in the book "Tarot for Beginners" P. Scott Hollander uses the order based on the medivel hierarchy system:

Swords=nobility
Cups=clergy
Pentacles/Coins=merchants
Wands=serfs/peasants

This makes as much sense to me as any...

DH
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Huck  Huck is offline
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Quote:
Originally posted by Ross G Caldwell
A clever suggestion has been the alphabet, ABCDE -

Atutti - Atouts (trumps)
Bastoni - Batons (Wands)
Coppe - Coupes (Cups)
Denari - Deniers (Coins)
Espade/Spade - Epées (Swords)

Ross
Autorbis has suggested,

http://www.geocities.com/autorbis/suitscourts.html
(article under construction)

that the suits refer to number ideas.

It's clear, that some of the older chinese cards follow this idea, in a similar way as the Hebrew builded their Alphabet = Number - System (1-9, 10 - 90, 100 - 900). The chinese probably intended to have a hierarchy between the suits.

The Italian suits, which derived from the Mamluk cards, might have contained the numbers:

3 = swords (has three ends, when a hand covers the fourth)
2= bastoni, batons ( has two ends)
1 = cups (presents unity = 1)
0 = coins ( = is round like a zero)

The French suits, which came later, also seemed to have a number idea:

4 = diamonds (have 4 edges)
3 = clubs (3 ends)
2 = pique, spades (= wands = 2)
1 = hearts (= unity= 1)

Card research developed the opinion, that staves (wands) corresponds to clubs-pique, and swords to spades. Autorbis contradicts this opinion and relates staves to spades-pique and swords to clubs.
His argument is, that swords optically suggest a correspondence to swords, and that there is an old German word "Pike) for a special weapon (similar to a wand, the head is special and looks a little bit like the sign of spades), and this word was also in use in French language: Pikenier as spear-carrier. Other German word derived from this: "pieken".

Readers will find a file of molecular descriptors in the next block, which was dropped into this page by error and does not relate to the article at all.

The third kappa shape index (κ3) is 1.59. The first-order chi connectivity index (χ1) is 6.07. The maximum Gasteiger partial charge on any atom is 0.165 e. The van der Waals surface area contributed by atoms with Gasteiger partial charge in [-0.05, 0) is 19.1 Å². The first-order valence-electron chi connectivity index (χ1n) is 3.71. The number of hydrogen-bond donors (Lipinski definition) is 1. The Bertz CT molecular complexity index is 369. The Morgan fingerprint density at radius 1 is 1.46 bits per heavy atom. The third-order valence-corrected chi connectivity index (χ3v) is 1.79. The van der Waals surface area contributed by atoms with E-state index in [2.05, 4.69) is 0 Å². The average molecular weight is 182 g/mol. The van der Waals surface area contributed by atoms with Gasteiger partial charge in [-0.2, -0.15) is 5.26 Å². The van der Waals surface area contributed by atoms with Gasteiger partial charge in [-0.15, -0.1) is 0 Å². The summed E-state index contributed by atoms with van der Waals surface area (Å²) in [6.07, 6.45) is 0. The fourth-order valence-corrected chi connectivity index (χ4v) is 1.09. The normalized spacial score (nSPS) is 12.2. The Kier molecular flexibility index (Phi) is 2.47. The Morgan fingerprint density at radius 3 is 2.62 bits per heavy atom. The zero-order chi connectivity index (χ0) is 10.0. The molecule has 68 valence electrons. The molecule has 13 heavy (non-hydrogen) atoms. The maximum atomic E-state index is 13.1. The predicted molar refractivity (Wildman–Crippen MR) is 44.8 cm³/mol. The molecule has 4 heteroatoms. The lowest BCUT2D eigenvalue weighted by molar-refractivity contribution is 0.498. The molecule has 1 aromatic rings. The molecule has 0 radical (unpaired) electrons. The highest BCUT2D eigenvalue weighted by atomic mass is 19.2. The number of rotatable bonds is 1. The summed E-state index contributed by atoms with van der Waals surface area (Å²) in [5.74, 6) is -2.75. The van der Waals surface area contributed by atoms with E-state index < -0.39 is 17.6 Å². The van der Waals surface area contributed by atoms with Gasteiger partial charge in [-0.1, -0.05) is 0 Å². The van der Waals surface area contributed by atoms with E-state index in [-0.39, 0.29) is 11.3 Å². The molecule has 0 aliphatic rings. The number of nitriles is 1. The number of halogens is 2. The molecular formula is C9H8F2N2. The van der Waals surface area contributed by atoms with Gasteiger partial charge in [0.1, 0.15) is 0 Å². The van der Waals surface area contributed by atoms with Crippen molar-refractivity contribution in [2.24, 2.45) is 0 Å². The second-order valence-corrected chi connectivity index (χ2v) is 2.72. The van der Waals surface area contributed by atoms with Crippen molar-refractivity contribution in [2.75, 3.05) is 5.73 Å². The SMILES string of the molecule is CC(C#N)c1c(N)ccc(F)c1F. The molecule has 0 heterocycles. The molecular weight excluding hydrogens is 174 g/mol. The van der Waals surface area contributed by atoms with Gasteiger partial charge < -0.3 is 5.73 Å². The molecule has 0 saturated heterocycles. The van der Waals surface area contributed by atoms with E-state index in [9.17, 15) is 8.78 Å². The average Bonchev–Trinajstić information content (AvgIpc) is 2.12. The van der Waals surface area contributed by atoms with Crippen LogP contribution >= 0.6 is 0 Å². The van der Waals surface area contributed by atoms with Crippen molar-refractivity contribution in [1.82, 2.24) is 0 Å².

By this interpretation both rows are identical, with the difference, that the French suits counts 4-3-2-1 and the French suits 3-2-1-0, just using for diamonds-coins either 4 or 0.

Some card-games have a hierarchy between the suits. In Germany, a traditional card-playing country (here was the highest production rate in the first years), this is usually:

clubs - spades - hearts - carreaux or diamonds

which in the above system just 3-2-1-0, or following the French system, 3-2-1-4.

The Mantegna suggestion (above shown by Ross) again is different, but counts in the same "number-wheel" (as autorbis named it).

Mantegna: 2 - 1 - 0(4) - 3

Number-Wheel (there are 24 possibilities to arrange 1-2-3-4 hierarchically - this possibilities could be sorted in 6 wheels; commonly used is by card-players only one wheel with 4 possibilities (0=4, according to the system):

3-2-1-0 German games (Skat-Doppelkopf) Italian suits
2-1-0-3 Bridge (Mantegna)
1-0-3-2
0-3-2-1 French suit-system

Well, it's only a speculation, but ... it's a logical playing idea to indicate by the suits-system a hierarchical idea (even if this is not used in some games), and the easiest idea is to do this by numbers. Numbers are also in use inside the suits (in variants, 1-10, 1-9, 2-9, 2-10), so it is logical, that this technique is also used for the suits.

But: art is "freedom", and that means, surely not all card designers followed this idea or knew the idea. Most just followed traditions.
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The orthodox order? No particular order.

The signs of the elements/evangelists/suits are arranged around the edges of the world card in the four corners. Their order would depend on which corner you start with, and which direction you go.

This is like asking, "where's the starting point of a circle?"

If I had to arbitrarily choose an order, I guess I'd pick the order in which the evangelists/elements/suit signs appear in the New Testament: Mark (fire/lion/sticks), Matthew (air/man/swords), Luke (earth/ox/coins), and John (water/eagle/cups).